A qualitative evaluation of the effect of a longitudinal dementia education programme on healthcare student knowledge and attitudes

Daley, Stephanie, Feeney, Yvonne, Grosvenor, Wendy, Hebditch, Molly, Morley, Leila, Sleater, Gillian, Wright, Juliet and Banerjee, Sube (2020) A qualitative evaluation of the effect of a longitudinal dementia education programme on healthcare student knowledge and attitudes. Age and Ageing. pp. 1-7. ISSN 0002-0729

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Abstract

Background and objectives
There is a need to ensure that the future healthcare workforce has the necessary knowledge and skills to deliver high quality compassionate care to the increasing number of people with dementia. Our programme has been set up to address this challenge. In the programme, undergraduate healthcare students (nursing, medical and paramedic) visit a family (person with dementia and their carer) in pairs over a 2-year period. This qualitative study sought to understand the student experience of the programme.

Methods
Participants were undergraduate healthcare students who were undertaking our programme at two universities. We sampled for variation in the student participants in order to generate a framework for understanding the student experience of the programme. Students were invited to take part in the qualitative study, and written consent was obtained. Interviews and focus group transcripts were analysed using thematic analysis.

Results
Thirty-nine (nursing, medical and paramedic) student participants took part in individual in-depth qualitative interviews and 38 took part in five focus groups. Four key themes were identified from the analysis; relational learning, insight and understanding, challenging attitudes and enhanced dementia practice.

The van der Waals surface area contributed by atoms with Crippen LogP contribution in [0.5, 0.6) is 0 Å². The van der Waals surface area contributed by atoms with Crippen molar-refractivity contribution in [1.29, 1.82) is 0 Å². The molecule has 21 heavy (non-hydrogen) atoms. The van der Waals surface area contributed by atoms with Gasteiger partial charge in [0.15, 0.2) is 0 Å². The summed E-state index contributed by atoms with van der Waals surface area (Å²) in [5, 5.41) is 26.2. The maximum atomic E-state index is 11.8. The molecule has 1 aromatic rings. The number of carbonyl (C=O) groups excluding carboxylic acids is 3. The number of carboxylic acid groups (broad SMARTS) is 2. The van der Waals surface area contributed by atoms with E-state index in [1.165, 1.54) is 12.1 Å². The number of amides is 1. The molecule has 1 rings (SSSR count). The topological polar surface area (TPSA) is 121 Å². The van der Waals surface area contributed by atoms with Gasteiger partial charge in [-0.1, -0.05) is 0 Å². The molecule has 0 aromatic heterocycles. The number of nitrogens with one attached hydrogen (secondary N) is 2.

Discussion
Student experience of our programme was shown to be positive. The relationship between the students and family was most impactful in supporting student learning, and the subsequent improvement in knowledge, attitudes and practice. Our model of undergraduate dementia education has applicability for other long-term conditions.

Item Type: Article
Keywords: Alzheimer’s disease, dementia, healthcare education, long-term conditions, older people, relational learning
Schools and Departments: Brighton and Sussex Medical School > Division of Medical Education
SWORD Depositor: Mx Elements Account
Depositing User: Mx Elements Account
Date Deposited: 05 Oct 2020 07:17
Last Modified: 05 Oct 2020 09:09
URI: http://sro.sussex.ac.uk/id/eprint/94118

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